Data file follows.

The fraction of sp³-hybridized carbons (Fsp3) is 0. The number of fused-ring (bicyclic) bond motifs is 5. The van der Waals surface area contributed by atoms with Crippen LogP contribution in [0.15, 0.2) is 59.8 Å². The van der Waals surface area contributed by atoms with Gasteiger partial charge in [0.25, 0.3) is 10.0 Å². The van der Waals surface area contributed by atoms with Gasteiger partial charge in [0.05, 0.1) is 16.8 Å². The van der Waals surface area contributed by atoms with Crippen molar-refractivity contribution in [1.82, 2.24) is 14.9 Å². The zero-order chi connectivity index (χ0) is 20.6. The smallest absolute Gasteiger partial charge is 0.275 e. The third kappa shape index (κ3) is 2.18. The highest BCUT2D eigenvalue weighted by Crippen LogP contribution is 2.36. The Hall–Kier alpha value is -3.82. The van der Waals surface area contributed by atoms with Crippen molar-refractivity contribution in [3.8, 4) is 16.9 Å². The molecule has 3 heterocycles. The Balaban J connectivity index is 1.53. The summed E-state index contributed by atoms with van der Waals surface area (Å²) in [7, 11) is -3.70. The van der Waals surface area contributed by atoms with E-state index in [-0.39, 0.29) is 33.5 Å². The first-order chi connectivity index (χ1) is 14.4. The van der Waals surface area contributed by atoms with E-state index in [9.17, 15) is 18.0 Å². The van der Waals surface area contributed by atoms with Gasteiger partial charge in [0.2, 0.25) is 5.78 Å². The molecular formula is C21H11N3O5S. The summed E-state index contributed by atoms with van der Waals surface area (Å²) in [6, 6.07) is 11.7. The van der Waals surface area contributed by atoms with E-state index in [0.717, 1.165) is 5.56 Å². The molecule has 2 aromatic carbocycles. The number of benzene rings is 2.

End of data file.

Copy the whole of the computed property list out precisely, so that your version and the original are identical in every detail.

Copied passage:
The fraction of sp³-hybridized carbons (Fsp3) is 0. The number of fused-ring (bicyclic) bond motifs is 5. The van der Waals surface area contributed by atoms with Crippen LogP contribution in [0.15, 0.2) is 59.8 Å². The van der Waals surface area contributed by atoms with Gasteiger partial charge in [0.25, 0.3) is 10.0 Å². The van der Waals surface area contributed by atoms with Gasteiger partial charge in [0.05, 0.1) is 16.8 Å². The van der Waals surface area contributed by atoms with Crippen molar-refractivity contribution in [1.82, 2.24) is 14.9 Å². The zero-order chi connectivity index (χ0) is 20.6. The smallest absolute Gasteiger partial charge is 0.275 e. The third kappa shape index (κ3) is 2.18. The highest BCUT2D eigenvalue weighted by Crippen LogP contribution is 2.36. The Hall–Kier alpha value is -3.82. The van der Waals surface area contributed by atoms with Crippen molar-refractivity contribution in [3.8, 4) is 16.9 Å². The molecule has 3 heterocycles. The Balaban J connectivity index is 1.53. The summed E-state index contributed by atoms with van der Waals surface area (Å²) in [7, 11) is -3.70. The van der Waals surface area contributed by atoms with E-state index in [-0.39, 0.29) is 33.5 Å². The first-order chi connectivity index (χ1) is 14.4. The van der Waals surface area contributed by atoms with E-state index in [9.17, 15) is 18.0 Å². The van der Waals surface area contributed by atoms with Gasteiger partial charge in [0.2, 0.25) is 5.78 Å². The molecular formula is C21H11N3O5S. The summed E-state index contributed by atoms with van der Waals surface area (Å²) in [6, 6.07) is 11.7. The van der Waals surface area contributed by atoms with E-state index in [0.717, 1.165) is 5.56 Å². The molecule has 2 aromatic carbocycles. The number of benzene rings is 2.